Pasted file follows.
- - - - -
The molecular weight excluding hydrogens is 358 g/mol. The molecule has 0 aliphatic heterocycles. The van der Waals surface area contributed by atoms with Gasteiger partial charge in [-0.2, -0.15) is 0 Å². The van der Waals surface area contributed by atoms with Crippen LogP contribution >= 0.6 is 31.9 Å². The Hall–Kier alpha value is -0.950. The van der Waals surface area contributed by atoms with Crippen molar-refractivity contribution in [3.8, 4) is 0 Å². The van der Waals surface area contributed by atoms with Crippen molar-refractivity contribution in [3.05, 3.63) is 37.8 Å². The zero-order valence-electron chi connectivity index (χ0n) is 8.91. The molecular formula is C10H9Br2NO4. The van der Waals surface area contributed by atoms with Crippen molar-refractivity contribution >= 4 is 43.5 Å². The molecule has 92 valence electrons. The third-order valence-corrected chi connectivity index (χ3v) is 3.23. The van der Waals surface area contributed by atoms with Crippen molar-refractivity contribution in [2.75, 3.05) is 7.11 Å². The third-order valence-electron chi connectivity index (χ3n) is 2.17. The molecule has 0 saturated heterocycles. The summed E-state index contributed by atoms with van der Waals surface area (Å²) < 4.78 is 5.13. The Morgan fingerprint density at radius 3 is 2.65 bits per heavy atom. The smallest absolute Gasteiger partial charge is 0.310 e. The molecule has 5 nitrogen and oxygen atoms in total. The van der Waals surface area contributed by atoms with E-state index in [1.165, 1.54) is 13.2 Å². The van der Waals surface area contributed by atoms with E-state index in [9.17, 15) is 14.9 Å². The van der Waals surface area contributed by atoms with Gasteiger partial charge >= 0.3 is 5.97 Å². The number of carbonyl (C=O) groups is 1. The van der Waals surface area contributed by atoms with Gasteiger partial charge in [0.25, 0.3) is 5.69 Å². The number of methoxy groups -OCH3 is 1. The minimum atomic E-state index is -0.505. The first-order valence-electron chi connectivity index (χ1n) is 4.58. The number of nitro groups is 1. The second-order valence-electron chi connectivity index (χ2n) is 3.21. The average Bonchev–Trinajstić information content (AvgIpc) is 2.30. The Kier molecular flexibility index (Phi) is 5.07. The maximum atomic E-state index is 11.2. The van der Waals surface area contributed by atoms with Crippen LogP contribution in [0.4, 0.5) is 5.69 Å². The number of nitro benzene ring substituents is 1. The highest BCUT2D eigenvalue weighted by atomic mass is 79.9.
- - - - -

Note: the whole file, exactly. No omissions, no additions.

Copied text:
The molecular weight excluding hydrogens is 358 g/mol. The molecule has 0 aliphatic heterocycles. The van der Waals surface area contributed by atoms with Gasteiger partial charge in [-0.2, -0.15) is 0 Å². The van der Waals surface area contributed by atoms with Crippen LogP contribution >= 0.6 is 31.9 Å². The Hall–Kier alpha value is -0.950. The van der Waals surface area contributed by atoms with Crippen molar-refractivity contribution in [3.8, 4) is 0 Å². The van der Waals surface area contributed by atoms with Crippen molar-refractivity contribution in [3.05, 3.63) is 37.8 Å². The zero-order valence-electron chi connectivity index (χ0n) is 8.91. The molecular formula is C10H9Br2NO4. The van der Waals surface area contributed by atoms with Crippen molar-refractivity contribution >= 4 is 43.5 Å². The molecule has 92 valence electrons. The third-order valence-corrected chi connectivity index (χ3v) is 3.23. The van der Waals surface area contributed by atoms with Crippen molar-refractivity contribution in [2.75, 3.05) is 7.11 Å². The third-order valence-electron chi connectivity index (χ3n) is 2.17. The molecule has 0 saturated heterocycles. The summed E-state index contributed by atoms with van der Waals surface area (Å²) < 4.78 is 5.13. The Morgan fingerprint density at radius 3 is 2.65 bits per heavy atom. The smallest absolute Gasteiger partial charge is 0.310 e. The molecule has 5 nitrogen and oxygen atoms in total. The van der Waals surface area contributed by atoms with E-state index in [1.165, 1.54) is 13.2 Å². The van der Waals surface area contributed by atoms with E-state index in [9.17, 15) is 14.9 Å². The van der Waals surface area contributed by atoms with Gasteiger partial charge >= 0.3 is 5.97 Å². The number of carbonyl (C=O) groups is 1. The van der Waals surface area contributed by atoms with Gasteiger partial charge in [0.25, 0.3) is 5.69 Å². The number of methoxy groups -OCH3 is 1. The minimum atomic E-state index is -0.505. The first-order valence-electron chi connectivity index (χ1n) is 4.58. The number of nitro groups is 1. The second-order valence-electron chi connectivity index (χ2n) is 3.21. The average Bonchev–Trinajstić information content (AvgIpc) is 2.30. The Kier molecular flexibility index (Phi) is 5.07. The maximum atomic E-state index is 11.2. The van der Waals surface area contributed by atoms with Crippen LogP contribution in [0.4, 0.5) is 5.69 Å². The number of nitro benzene ring substituents is 1. The highest BCUT2D eigenvalue weighted by atomic mass is 79.9.